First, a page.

I was pissed. Our waiter was already slower than molasses, and now he would never come back. Nancy’s face was bright red. She went to the ladies’ room to fix her shirt. When she came back, she swallowed some water and said, “I told you not to triple dog dare me.”

I just kept thinking, why I didn’t I triple dog dare her to give me a blowjob?

Doomed, Doomed, My Love is Doomed

Time: 1983
Place: Atlanta. Georgia

I lived a few blocks from a strip club. I was watching this stripper with amazingly large natural breasts dance for these two guys. She looked over at me, shook her finger, and said, “You shouldn’t be watching.” What the hell, I thought, I paid the cover charge.

My apartment was on the second floor of a two-story building. I hardly noticed the couple who lived downstairs from me until the woman stopped me in the hallway.

“Do you go to that club very often?” she asked.

I was confused at first, then I realized she was the stripper with the big natural breasts who shook her finger at me. Her name was Karen and her boyfriend was Perry. He was a cab driver. They had that living on the edge vibe that warned me that if I wasn’t careful, they would burn me. I decided to keep a safe, but polite distance. When Perry offered to sell me weed or cocaine, I politely refused.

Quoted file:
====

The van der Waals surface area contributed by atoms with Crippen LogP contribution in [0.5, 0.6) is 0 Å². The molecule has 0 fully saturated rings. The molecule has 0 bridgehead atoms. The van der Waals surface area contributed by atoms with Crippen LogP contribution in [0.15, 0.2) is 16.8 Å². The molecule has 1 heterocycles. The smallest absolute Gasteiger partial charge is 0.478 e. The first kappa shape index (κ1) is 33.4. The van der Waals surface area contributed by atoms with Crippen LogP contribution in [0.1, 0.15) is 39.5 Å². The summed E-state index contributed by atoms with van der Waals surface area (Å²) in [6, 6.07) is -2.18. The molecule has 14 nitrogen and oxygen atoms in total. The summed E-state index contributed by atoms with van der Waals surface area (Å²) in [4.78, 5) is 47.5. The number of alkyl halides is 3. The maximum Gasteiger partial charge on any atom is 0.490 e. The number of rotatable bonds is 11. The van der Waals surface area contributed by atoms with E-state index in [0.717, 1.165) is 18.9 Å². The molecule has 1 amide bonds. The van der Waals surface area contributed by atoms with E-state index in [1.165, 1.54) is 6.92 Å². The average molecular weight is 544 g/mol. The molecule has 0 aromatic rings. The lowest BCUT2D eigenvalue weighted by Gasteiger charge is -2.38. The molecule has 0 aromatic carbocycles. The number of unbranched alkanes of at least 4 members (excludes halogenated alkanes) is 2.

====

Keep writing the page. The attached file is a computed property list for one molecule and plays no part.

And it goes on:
Karen and Perry worked at night. Their shifts ended around three a.m. and when they got home, they would crank their stereo up all the way. They listened to hard head-banging heavy metal. Just the sort of music I wanted to hear when I had to get up at seven a.m. for my nine to five job. The other neighbors and I complained constantly. Karen and Perry always acted surprised that they had disturbed anyone and would immediately turn the music down.